L&D professionals need to be mindful of this. Give students clear explanations about why the data is being collected and how it will be used within the learning system.

Furthermore, make sure you obtain learners’ informed consent before collecting and using their personal information. And consider giving students the option to opt out of data collection and provide ways they can modify their profile.

5. Human Oversight and Collaboration

Artificial intelligence is most effective when humans retain oversight and direction. AI should be seen as a tool to enhance human capabilities rather than replace them altogether. After all, people are needed to develop the data sets and algorithms driving the technology. And they are also required to review and correct outputs to improve the accuracy and fairness of AI systems.

In L&D contexts, AI should complement educators and L&D professionals. A collaborative approach helps maintain the right balance between automation and the emotional intelligence and creativity of people.

6. Accessibility and Inclusivity

AI learning systems offer fantastic opportunities to enhance the student experience for learners of all needs and abilities.

It’s already being used to detect a student’s disability and apply an adapted form of learning. For example, artificial intelligence can create content that is more accessible to students with disabilities by using closed captions and audio descriptions for students. And AI-driven learning plans can also be trained to be inclusive and accessible, providing the student with a supportive, personalised pathway.

However, as we have seen, AI relies on data to learn patterns and make decisions. Every learner is different, and L&D professionals should ensure their AI-powered learning systems reflect students’ different styles, abilities and backgrounds. Diverse, representative data sets are critical.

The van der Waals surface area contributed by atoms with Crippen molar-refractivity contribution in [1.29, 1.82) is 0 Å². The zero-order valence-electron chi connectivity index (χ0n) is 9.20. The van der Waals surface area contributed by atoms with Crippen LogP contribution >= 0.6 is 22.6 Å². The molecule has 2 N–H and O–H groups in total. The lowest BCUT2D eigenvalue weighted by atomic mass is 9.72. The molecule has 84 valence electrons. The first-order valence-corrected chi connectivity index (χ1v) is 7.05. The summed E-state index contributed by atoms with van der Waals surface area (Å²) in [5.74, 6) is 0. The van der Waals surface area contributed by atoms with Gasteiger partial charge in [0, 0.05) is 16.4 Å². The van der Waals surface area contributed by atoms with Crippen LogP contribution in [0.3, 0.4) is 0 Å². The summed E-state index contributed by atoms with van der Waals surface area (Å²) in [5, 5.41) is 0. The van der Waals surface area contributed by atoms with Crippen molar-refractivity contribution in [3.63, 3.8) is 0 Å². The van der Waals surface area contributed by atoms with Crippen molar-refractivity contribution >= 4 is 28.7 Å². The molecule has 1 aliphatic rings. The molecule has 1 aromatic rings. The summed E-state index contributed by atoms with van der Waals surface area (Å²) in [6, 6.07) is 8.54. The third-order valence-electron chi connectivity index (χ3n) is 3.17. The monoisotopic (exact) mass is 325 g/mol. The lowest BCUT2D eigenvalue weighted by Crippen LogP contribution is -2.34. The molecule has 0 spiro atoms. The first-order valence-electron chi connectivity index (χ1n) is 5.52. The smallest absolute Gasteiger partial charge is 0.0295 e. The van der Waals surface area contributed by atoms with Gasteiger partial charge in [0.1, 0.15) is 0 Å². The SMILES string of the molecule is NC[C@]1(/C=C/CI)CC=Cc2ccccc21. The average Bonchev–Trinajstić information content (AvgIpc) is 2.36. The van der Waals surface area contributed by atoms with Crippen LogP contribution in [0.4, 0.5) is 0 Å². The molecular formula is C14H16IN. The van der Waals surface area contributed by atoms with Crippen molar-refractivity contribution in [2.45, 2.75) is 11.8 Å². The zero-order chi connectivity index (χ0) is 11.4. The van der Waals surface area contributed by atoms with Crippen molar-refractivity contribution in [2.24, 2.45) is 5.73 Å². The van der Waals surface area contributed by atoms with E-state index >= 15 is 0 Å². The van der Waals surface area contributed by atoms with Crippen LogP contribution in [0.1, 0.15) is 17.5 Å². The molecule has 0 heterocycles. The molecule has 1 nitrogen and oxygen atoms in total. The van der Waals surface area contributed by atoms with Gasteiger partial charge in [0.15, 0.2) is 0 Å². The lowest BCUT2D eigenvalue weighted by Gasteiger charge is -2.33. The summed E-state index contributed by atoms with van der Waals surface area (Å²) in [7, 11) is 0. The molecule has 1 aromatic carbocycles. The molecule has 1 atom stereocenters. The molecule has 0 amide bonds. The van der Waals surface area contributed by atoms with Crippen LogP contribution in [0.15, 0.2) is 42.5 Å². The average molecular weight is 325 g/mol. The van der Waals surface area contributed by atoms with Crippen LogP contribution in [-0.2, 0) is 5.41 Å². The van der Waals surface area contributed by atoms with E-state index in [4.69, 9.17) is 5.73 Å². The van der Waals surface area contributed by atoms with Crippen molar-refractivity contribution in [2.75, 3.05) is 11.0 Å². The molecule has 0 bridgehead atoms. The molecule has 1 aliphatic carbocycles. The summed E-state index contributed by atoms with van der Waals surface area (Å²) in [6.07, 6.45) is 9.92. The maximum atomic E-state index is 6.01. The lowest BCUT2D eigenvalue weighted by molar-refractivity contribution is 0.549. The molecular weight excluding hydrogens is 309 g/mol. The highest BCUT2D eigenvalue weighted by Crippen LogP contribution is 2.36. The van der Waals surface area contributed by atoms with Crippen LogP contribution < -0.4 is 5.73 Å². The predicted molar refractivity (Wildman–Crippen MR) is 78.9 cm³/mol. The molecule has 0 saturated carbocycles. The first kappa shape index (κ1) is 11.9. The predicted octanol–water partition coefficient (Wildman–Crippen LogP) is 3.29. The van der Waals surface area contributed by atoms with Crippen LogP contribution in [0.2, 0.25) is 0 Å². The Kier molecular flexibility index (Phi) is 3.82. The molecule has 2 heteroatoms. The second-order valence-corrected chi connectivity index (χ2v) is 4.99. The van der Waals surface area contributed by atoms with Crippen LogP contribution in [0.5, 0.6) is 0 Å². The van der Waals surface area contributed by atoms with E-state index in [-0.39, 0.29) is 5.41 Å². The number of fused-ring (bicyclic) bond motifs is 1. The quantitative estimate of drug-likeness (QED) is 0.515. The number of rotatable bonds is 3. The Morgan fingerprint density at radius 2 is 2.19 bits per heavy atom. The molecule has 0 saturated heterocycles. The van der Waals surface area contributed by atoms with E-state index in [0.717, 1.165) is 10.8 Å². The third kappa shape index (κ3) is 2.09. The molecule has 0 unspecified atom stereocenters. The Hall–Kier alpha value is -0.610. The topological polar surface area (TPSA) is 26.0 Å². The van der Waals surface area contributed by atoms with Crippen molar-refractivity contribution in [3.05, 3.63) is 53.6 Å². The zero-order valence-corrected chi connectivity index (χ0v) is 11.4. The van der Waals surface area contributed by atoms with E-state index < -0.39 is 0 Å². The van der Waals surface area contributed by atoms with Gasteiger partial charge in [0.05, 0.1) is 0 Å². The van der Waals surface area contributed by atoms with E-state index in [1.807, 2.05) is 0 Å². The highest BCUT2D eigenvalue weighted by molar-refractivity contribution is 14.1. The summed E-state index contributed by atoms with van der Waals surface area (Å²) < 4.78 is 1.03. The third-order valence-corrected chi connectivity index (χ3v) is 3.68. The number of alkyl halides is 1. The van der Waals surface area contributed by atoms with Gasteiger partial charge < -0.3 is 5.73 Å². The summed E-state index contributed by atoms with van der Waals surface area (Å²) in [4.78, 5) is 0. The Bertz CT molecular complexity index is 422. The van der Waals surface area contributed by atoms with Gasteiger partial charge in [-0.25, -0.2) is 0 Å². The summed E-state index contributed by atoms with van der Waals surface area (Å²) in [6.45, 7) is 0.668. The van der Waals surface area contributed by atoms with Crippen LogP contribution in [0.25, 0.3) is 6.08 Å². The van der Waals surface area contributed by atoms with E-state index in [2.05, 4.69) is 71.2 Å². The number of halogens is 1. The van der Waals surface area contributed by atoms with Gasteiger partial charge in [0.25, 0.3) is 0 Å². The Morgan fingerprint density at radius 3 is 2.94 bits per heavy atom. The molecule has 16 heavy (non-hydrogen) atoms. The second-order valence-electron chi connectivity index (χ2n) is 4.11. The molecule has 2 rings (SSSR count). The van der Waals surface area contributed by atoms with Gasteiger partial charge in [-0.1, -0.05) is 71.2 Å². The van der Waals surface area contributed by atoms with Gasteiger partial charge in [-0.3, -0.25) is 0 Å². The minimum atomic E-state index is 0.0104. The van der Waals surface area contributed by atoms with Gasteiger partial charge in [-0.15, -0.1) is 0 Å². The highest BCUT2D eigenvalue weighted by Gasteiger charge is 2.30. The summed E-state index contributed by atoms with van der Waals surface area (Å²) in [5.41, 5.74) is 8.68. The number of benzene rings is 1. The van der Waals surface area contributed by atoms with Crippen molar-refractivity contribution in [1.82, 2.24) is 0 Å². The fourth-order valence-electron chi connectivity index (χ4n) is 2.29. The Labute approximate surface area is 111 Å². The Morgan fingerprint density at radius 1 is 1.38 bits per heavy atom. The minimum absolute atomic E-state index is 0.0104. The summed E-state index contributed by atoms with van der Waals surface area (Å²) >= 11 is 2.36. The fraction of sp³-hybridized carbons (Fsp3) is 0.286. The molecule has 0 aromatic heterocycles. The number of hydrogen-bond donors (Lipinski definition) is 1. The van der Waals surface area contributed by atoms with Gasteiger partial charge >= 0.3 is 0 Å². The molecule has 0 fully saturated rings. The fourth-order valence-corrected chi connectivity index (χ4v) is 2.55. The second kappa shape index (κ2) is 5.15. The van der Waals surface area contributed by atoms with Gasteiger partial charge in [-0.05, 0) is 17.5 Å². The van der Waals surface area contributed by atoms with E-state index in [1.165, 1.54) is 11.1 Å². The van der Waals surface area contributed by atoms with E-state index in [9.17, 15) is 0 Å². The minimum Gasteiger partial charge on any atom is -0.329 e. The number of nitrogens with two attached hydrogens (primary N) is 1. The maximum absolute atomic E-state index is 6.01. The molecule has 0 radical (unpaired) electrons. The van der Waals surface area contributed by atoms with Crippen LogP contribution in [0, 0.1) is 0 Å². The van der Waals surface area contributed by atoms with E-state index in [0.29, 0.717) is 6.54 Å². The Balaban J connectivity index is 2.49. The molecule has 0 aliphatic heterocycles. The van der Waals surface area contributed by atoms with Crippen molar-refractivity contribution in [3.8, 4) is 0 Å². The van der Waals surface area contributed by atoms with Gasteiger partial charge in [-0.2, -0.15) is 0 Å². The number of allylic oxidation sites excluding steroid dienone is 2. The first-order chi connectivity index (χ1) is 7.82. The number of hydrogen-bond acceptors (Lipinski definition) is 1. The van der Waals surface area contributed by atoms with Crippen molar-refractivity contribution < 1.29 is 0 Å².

Get it right, and there’s a real opportunity to bridge the digital divide and promote equal opportunities for all learners.

7. Responsible Data Usage and Retention

Responsible data usage and retention in AI learning systems are crucial aspects that affect quality, fairness and accountability. 

Data fuels artificial intelligence and needs to be collected, processed and analysed in ways that respect the individual’s privacy, security and rights.

Top of the list is ensuring compliance with data protection guidelines like the EU’s General Data Protection Regulation. This legislation gives users the right to delete their data profiles and opt out of data collection.

When it comes to learning systems, data should only be collected to improve student learning outcomes and experiences. Therefore, think about the data you are collecting and ask yourself whether it’s really needed for that purpose.

If the data is relevant, use data anonymisation techniques so that individual students cannot be identified. And once the data is no longer needed, it should be deleted to prevent it from being misused.

Educators and L&D professionals should develop clear guidelines and policies on data usage and retention. Doing so will provide the accountability and transparency that is so critical. And it will go a long way towards demonstrating the ethical and responsible use of personal information.  

AI Ethics and Data Protection for Learning: Final Thoughts

The good news is that artificial intelligence can potentially transform and enhance the learning process. However, it also poses significant challenges and risks. Ethics and data protection concerns have become urgent as AI becomes more prevalent in learning environments. We can no longer stick our heads in the sand and hope for the best.

Here’s a summary of the pressing issues for L&D professionals:

  • Establishing clear and consistent guidelines for data collection, usage, retention, and sharing in AI learning systems, ensuring compliance with relevant regulations

  • Designing and developing AI learning systems with the input and feedback of diverse and representative groups of users

  • Monitoring AI learning systems for fairness, inclusivity and accessibility and avoiding or mitigating unintended biases or discrimination against certain groups or individuals

  • Providing transparency around data sources, algorithms, and outcomes of AI learning systems and allowing users to access, correct, or delete their information.